Electrodeposited tin-nickel thermal stability

Electrodeposited tin-nickel thermal stability

Scripta METALLURGICA Vol. Ii, pp, 301-304, 1977 Printed in the United States Pergamon Press, Inc. ELECTRODEPOSITED TIN-NICKEL THERMAL STABILITY C...

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Scripta METALLURGICA

Vol. Ii, pp, 301-304, 1977 Printed in the United States

Pergamon Press, Inc.

ELECTRODEPOSITED TIN-NICKEL THERMAL STABILITY

C. F. Hornig and J. F. Bohland Western Electric Company, Incoroorated North Andover, Massachusetts 01845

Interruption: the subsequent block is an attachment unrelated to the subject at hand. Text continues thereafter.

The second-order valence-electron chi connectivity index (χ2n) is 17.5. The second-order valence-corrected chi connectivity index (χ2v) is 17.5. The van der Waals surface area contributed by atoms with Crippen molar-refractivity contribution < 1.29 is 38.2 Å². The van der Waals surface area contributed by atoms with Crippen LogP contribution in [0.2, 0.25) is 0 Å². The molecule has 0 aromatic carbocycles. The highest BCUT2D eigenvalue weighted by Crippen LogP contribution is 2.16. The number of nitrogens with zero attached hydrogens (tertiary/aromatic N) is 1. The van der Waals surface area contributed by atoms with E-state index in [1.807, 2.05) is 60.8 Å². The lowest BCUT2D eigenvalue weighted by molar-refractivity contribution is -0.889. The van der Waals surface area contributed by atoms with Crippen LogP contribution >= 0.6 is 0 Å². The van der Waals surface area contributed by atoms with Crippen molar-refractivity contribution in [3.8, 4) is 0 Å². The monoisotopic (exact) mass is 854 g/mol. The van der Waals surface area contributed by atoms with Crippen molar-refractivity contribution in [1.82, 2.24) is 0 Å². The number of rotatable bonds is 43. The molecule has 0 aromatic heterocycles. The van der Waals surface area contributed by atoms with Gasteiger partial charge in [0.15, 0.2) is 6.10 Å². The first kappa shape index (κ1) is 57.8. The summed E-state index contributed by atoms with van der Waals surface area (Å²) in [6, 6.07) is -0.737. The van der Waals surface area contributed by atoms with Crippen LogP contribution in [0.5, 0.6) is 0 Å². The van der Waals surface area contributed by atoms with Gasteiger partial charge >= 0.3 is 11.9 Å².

(Received December 6, 1976) (Revised January 25, 1977) Introduction Heating is known to transform electrodeposited tin-nickel, NiSn, to Ni~Sn2 and Ni3Sn4. Rooksby (1) reported that l h at 400°C transformed the alloy to Ni3Sn2-and Ni3Sn4. Following the early work of Rooksby, Cuthbertson, Parkinson, and Rooksby (2) reported that heating above 300°C produced a mixture of Ni3Sn2 and Ni3Sn4. Smart and Robins (3) investiqating the structural s t a b i l i t y of tin-nickel electrodeposits reported the alloy to remain single phase, NiSn, to at least 500°C but to transform at 700°C into a mixture of two phases, Ni3Sn2 and Ni3Sn4. Subsequent to Snort and Robins, Dutta and Clark (4) reported the electrodeposited alloy to be unstable at 250°C and noted that the extent of decomposition increased sharply from 300°C upwards. Thus, although several studies of tin-nickel electrodeposit thermal s t a b i l i t y have been conducted in the past, there is uncertainty as to the temperature at which transformation occurs and to what extent the alloy transforms to Ni3Sn2 and Ni3Sn4. In this communication we investigate the solid phase transformation of tin-nickel and ascertain i f partial transformation to a multiphase structure can occur at temperatures well below that necessary for a ma.ior transformation. The investigation consisted of heatinq powdered tin-nickel electrodeposits in a vacuum for times up to five months and at temperatures to 600°C. The tin-nickel phase was determined immediately after electrodeposition and followinq heat treatment using an x-ray diffraction technique. In addition we determined the phase of a tin-nickel electrodeposit believed to have been aged at least ten years at room temperature. Experimental Using the Tin Research~Institute plating solution (5) at 70° + 3°C, -O°C, we electroplated tin-nickel at 2.1A/dm~ onto a stainless steel substrate. The poor adherence of electrodeposits to an inactive surface enabled removal of tin-nickel through bending of the stainless steel substrate. Flakes and silvers of tin-nickel obtained from flexing the passive stainless steel substrate were ground to a powder with a maximumdiameter of 0.075 mm. Vials containing 0.2 mkg of tin-nickel powder were sealed in a vacuum at approximately 1.33 x lO-~ Pa. Isothermally heating the vials at the temperatures and for the times shown in Table l , the authors observed the furnace temperature to be constant within + l°C. An absolute error of ~ 2°C may be attributed to the inherent inaccuracies (6) oT chromel-alumel thermocouples. To determine the crystallographic structure, tin-nickel powers were mixed with a binder, smeared onto the surface of a glass slide, and placed in a goniometer. The x-ray source was a copper target excited by an electron beamof potential 40kV and 40 mA. A carbon crystal monochromator f i l t e r e d the copper K~ radiation. Results X-ray fluorescent analysis determined the tin-nickel composition at 66.9 wt. % tin and 33.1 wt. %nickel. Fresh electrodeposited tin-nickel and the tin-nickel electrodeposit believed to have been aged at least ten years at room temperature were observed to have the single phase, NiSn, d spacings as shown in Table 2. Electrodeposited tin-nickel, transformed completely to the alloys Ni3Sn2 and Ni3Sn4 when heated at 300°C for 20 h and 400°C, 500°C, and 600°C for l h. The d spacings for these transformations are shown in Table 2. Electrodeposits heat treated at 200°C and 300°C for l h were a mixture of NiSn and Ni3Sn4